Providing the best care for senior cats
What age is considered geriatric in our feline patients?
Cats begin to show age-related changes between 7 and 10 years; most show changes by 12 years.1 A decline in overall body condition and a general unkempt appearance may be noticeable. Some cats do not show any outward age-related changes until later years, possibly lulling owners into believing their pets have no aging concerns. Also, clients do not like the term geriatric, so using the term senior care may be more appropriate as you discuss the concerns of an older cat with the client. Cats are considered to be senior at age 7 and older.What are the goals of senior care?
The goals are to manage and monitor chronic disease, prevent disease progression, and provide a good-quality life. To help practitioners meet these goals and establish a minimum standard of care, the AAFP/AFM panel report set forth objectives to promote the longevity of feline senior patients and improve their quality of life by
An important point in the panel report was to start a senior preventive healthcare program for cats between 7 and 11 years of age, which should continue for the rest of their lives.1
What is the recommended healthcare program for senior cats with no clinical signs of disease?
Obtain a complete medical and behavioral history at every patient evaluation. The details in these histories can help you identify problems before the onset of clinical signs. For example, an owner may comment that the cat seems more affectionate or more aggressive recently. This subtle change in behavior could be a clue that the pet has hyperthyroidism and may precede more obvious signs such as an increased appetite and weight loss.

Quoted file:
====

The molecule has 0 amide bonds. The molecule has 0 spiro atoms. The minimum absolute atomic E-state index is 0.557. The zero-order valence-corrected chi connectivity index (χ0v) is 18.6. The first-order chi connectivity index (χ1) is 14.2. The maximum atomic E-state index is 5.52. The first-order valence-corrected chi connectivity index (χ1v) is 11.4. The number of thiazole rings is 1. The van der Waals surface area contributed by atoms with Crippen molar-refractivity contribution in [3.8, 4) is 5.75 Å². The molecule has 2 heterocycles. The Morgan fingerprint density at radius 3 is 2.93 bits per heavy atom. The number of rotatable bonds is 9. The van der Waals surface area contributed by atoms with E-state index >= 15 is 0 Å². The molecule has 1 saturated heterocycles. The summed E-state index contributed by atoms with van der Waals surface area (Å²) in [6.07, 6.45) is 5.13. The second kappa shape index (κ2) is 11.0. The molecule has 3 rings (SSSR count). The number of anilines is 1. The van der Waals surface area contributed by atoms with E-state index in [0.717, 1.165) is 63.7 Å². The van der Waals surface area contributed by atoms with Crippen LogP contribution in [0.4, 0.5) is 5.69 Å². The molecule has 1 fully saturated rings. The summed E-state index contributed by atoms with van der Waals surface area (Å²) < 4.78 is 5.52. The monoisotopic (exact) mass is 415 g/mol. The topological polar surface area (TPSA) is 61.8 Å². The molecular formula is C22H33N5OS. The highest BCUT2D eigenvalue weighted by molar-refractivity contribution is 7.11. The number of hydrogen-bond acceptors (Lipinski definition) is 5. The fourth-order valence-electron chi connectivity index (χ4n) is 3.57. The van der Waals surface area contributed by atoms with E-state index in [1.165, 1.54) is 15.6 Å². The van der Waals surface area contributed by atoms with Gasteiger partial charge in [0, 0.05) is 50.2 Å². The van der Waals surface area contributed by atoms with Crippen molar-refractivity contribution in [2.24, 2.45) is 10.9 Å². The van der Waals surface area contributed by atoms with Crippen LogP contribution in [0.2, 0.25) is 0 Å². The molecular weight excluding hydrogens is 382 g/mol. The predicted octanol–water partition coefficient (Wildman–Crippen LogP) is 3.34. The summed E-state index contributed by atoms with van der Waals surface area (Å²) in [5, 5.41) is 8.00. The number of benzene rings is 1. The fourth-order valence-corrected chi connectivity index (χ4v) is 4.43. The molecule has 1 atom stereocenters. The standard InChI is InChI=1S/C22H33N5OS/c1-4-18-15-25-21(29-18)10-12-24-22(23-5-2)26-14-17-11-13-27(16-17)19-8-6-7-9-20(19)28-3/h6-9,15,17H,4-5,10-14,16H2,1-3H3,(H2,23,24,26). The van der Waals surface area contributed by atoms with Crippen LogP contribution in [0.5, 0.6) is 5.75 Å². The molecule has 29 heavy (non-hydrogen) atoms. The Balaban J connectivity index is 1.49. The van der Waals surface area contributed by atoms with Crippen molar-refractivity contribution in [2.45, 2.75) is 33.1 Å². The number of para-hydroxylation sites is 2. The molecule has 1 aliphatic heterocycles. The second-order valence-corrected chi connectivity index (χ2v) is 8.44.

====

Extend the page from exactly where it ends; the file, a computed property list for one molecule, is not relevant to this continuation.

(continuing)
Performing a thorough physical examination at least every six months, including vital signs (temperature, pulse rate, respiration rate, mucous membrane color and refill time, hydration status), helps you establish what is normal for a particular cat and recognize early physical changes, such as a heart murmur, pain, small irregular kidneys, or a thyroid nodule. Also be sure to evaluate a patient's weight and body condition and compare your findings with those from previous examinations. You may identify a trend in weight gain or weight loss before the change is apparent to the client.
Blood pressure measurement is a desirable part of every physical examination in cats of all ages. While the panelists who wrote the guidelines did not reach a consensus on routine blood pressure measurement in senior cats with no clinical signs of disease, the importance of identifying systemic hypertension before organ damage or retinal hemorrhage or detachment in senior cats is well-known. Since measuring your blood pressure is one of the first things done when you visit a physician's office, your clients are familiar with this procedure and will likely accept this recommendation for their own cats. By measuring a cat's blood pressure annually from a young age, you will establish a baseline for this cat, which will help you decide if the cat suffers from systemic hypertension as it ages or is stressed during a hospital visit. The goal for a normal blood pressure in a cat is 145 to 160 mm Hg or less (systolic reading).2
Perform other routine diagnostic tests in a healthy senior cat with no clinical signs of disease at least annually, including a minimum of